Fraudsters commonly exploit VPNs and proxies to hide their geo-location to commit various types of fraud. From here, more large-scale fraud types develop, such as account takeovers, account opening fraud, payment fraud, and even specialized, such as web scraping, account farming, price or inventory manipulation, and compliance breaches. Let's take a look at the most prominent ones.
Fraudsters need to mimic the real account holder's behavior close to perfection to avoid being flagged by risk detection software. By keeping the real users' attributes close to match, such as the IP address, fraudsters have enough time to explore the newly grabbed account. Why a shady VPN is useful for the fraudsters here? Because it can get an IP from the victim’s general area, and it can also hide their tracks.
Account opening fraud
Fraudsters use synthetic IDs, so they need IP addresses to spoof their real ones. For creating one or multiple accounts that act independently of each other, fraudsters mask their actual IP address to make every account appear as if it is set up by a different individual from a different location. Also, most platforms restrict the number of accounts that can be created per IP address to prevent spamming, so fraudsters need to bypass this limitation by using a different IP address for each account. A hard-to-detect VPN or proxy will do the job.
This fraudulent step marks the point where the fraudster gains control and is poised to spend the legitimate user's money. To avoid being detected, fraudsters are using a VPN connection to 'warm up the shop'. They try to impersonate the victim's behavior as much as possible, not only by keeping consistent shopping patterns but also by using an IP address from the victim's area and a spoofed browser so they can easily blend in.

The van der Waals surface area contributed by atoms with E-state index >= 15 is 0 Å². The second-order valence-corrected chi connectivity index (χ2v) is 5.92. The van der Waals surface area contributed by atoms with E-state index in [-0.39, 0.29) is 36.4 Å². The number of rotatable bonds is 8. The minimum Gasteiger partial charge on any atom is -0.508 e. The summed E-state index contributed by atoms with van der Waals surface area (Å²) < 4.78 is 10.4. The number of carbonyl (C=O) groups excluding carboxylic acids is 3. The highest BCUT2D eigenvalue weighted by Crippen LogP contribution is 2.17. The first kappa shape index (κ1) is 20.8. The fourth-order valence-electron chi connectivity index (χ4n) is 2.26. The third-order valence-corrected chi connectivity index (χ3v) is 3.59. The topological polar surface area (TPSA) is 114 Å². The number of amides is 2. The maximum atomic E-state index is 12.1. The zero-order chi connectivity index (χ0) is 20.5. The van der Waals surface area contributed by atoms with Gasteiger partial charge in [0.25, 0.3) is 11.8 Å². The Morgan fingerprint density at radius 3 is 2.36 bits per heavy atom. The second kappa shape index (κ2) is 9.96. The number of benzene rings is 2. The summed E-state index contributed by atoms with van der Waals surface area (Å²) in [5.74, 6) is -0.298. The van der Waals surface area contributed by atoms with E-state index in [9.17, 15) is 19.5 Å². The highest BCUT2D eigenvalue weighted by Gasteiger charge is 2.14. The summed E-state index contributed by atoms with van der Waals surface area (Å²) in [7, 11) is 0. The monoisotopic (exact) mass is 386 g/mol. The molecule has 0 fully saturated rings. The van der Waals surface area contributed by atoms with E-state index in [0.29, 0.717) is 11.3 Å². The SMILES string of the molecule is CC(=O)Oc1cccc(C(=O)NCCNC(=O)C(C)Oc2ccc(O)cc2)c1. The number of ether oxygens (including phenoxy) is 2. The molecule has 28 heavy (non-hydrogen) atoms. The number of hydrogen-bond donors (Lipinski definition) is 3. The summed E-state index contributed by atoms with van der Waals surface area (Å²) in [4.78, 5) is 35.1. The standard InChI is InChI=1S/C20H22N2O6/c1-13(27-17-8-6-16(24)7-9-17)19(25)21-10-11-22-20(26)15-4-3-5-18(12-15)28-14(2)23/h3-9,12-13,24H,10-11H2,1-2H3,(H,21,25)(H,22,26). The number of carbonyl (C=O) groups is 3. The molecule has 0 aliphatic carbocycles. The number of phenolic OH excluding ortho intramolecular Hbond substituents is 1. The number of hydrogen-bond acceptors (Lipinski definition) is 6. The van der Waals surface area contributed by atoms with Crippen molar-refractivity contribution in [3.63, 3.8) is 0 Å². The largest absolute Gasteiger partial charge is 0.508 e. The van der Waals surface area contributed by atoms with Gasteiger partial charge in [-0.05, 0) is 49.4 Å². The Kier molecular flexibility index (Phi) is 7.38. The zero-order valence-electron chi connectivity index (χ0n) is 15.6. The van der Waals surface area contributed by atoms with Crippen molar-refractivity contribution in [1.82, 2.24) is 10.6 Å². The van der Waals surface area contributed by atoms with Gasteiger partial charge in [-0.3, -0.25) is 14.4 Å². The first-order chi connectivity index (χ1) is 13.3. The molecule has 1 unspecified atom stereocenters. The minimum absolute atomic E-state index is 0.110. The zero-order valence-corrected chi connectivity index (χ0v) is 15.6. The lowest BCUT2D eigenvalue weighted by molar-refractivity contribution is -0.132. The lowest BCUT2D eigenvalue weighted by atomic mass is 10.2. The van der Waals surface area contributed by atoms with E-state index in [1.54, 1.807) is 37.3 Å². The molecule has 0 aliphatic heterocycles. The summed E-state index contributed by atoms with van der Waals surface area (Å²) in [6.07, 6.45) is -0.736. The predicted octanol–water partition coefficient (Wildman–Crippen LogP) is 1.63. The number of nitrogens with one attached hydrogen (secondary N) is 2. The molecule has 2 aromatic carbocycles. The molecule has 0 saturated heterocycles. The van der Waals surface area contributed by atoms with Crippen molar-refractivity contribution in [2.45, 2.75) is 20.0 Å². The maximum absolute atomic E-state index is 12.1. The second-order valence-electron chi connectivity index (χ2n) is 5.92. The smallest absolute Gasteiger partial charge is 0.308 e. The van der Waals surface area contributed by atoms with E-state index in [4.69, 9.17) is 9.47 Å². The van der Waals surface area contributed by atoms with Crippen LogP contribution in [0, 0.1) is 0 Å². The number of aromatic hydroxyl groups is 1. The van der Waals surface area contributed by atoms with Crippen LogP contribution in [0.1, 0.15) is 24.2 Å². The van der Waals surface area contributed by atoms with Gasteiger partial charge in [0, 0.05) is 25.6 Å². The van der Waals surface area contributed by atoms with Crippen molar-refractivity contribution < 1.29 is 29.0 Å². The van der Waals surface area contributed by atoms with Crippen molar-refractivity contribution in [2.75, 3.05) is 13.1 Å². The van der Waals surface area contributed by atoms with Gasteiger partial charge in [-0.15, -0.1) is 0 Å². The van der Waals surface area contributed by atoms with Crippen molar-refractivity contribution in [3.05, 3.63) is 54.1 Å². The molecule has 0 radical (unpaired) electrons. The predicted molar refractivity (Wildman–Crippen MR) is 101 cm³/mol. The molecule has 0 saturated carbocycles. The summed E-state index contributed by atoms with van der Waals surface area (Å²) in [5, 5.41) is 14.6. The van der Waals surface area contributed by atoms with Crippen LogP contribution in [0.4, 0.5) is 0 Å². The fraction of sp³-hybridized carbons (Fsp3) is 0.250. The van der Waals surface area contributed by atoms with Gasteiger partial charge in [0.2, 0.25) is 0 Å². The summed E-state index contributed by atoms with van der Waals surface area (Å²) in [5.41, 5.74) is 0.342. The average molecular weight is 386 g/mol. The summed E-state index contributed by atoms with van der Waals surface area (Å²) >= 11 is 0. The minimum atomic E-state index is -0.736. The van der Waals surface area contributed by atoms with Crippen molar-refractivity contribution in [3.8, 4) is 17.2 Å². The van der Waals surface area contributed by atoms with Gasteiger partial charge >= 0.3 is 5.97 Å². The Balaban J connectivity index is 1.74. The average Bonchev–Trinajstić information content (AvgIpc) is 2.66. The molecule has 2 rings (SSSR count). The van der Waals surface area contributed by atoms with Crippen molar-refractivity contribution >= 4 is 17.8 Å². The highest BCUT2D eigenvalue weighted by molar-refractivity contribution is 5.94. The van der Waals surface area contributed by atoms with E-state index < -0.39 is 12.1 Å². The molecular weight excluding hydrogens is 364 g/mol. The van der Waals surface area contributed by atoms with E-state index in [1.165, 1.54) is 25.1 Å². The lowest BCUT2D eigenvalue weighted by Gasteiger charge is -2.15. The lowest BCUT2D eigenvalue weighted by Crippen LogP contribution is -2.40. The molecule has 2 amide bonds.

Online platforms often offer bonuses, promotional offers, and discounts to attract new customers or to keep existing ones engaged. Fraudsters use VPNs and proxies to exploit these offers, a practice often referred to as bonus hunting or promo abuse. By hiding their real identity and location, fraudsters can sign up for the same promotional offers multiple times, breaking the typical 'one-per-customer' rule.
While there are legitimate reasons for web scraping, such as data analysis and data-driven decision-making, it can also be used with malicious intent. Websites can detect and ban IP addresses that show bot-like behavior, such as rapid, repeated requests. By using a VPN or proxy, a fraudster can easily switch to a different IP address and continue scraping even after a ban. To scrape large amounts of data without being detected, fraudsters distribute their requests across many different IP addresses. This reduces the load on each IP and makes the scraping activity appear more like typical, human-led browsing.
To counter bot attacks, websites or apps block suspicious IP addresses, so fraudsters are looking to replace blocked IP addresses with new ones, continuing the attack uninterrupted and orchestrating distributed bot attacks from many locations at once. Certain VPNs and proxies, especially residential IP addresses, can make bot traffic appear as human users. This helps the bots bypass security measures implemented to stop them, allowing the attack to proceed undetected.
Bots are also used in credential stuffing attacks, where cybercriminals use stolen or leaked credentials from one site to access accounts on others. With many users reusing passwords across platforms, providing stolen credentials often grants fraudsters full account access.